For the final day answering your exam questions, the Brand Financial Training team tackle the age old issue of exam stress and provide some practical tips for dealing with it.
Q: I get very stressed about my exams, do you have any tips to help?
A: This question comes as no surprise; after all, who doesn’t get stressed about exams?! When you’ve invested so much time, effort, and money, in revising for your exam, and you feel under pressure, it can be hard to not get stressed – not just in the exam room, but in the days and weeks leading up to your exam too.
But of course, you need to avoid getting stressed, because when you’re stressed, you can’t think straight, and that’ll hinder your revision and also your ability, in the exam itself, to recall the information you’ve learned.
To think clearly, you must draw on your working memory – the holding space where ideas and facts are manipulated. Unfortunately, worrying thoughts take up some of this holding space – hence fewer resources are available for thinking.
For some people, the most stressful type of exam is the multiple-choice exam – it really gets the pulse racing! In theory, multiple-choice should be easier; after all, the answer is right there in front of you, and you only have to eliminate the wrong answers, but all those options can become a blur if you just can’t think straight.
So, in today’s exam Q&A, we’ve got two recommendations for relieving exam stress: one, the Anxiety dump, for eliminating nervousness leading up to the exam, and the other, a Relaxation technique for calming yourself down in the exam room.
Spend 10 minutes, whenever you feel anxious, writing about your worries. Yep! That’s right! Write them down! You might think that this exercise would make you feel more anxious – but repeatedly, research has demonstrated that the opposite is the case. It has the effect of your ‘offloading’, thereby clearing a space in your working memory for the important stuff.
This technique is sometimes used in therapy, for anxious and/or depressed people, and exam scores also go up when students are encouraged to dump their negative feelings in this way.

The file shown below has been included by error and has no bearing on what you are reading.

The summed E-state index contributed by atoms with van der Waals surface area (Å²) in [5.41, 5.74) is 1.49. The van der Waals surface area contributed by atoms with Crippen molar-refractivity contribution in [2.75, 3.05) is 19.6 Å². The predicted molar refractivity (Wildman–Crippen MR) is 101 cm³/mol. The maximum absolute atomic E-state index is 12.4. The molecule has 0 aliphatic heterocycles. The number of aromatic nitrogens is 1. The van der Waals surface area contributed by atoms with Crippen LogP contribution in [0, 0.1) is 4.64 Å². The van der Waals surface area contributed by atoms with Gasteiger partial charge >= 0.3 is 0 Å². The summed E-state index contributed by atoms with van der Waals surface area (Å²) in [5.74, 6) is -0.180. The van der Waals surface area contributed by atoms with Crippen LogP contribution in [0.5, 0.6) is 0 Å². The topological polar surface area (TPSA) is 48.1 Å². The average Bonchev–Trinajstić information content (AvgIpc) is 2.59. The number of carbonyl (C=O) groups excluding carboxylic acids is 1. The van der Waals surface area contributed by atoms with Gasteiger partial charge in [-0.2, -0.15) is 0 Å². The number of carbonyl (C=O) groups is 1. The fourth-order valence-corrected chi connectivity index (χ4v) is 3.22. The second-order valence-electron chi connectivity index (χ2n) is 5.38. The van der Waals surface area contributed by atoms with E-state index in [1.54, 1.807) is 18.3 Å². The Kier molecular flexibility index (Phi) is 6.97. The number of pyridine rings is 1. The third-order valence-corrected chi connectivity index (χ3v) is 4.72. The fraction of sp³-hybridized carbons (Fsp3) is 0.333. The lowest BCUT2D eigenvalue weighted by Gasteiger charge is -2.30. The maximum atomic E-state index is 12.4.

We are always advising candidates not to use the revision strategy of copying word-for-word from their study text; it doesn’t work. It’s because, the more we write, the more we forget! So don’t do it if you want to remember something, but do use the writing technique for forgetting your worries, leaving space in your head to be brilliant!
Whenever you feel the exam anxiety bubbling up, take a few moments to write away your worries.
There are many ways you can get yourself into a calm, relaxed, and focused state, and one of the simplest is to deliberately take long deep breaths in, letting the air out again twice as slowly as the in-breath. Do this a few times, and it’ll really help.
Think of this as another revision strategy which requires practice, practice, practice, so that when you need to use this technique for real, you’re already an expert. By the time you get to the exam room, your automatic, unconscious mind will know exactly what to do and what it’s trying to achieve.
Do this every time you sit down to revise, and it’ll ‘anchor’ your calm, focused state, so that by repeating the exercise in the exam room, you’ll recreate your ideal state of relaxed concentration. Research tells us that you’re more likely to retrieve the information if you’re in the same state as when you were learning it.
Do try out these recommendations, and try to control your stress rather than have it control you!
(Thanks to Lysette Offley at Genius Material who helped us with the above relaxation tips)
[Main image: elisa-ventur-unsplash]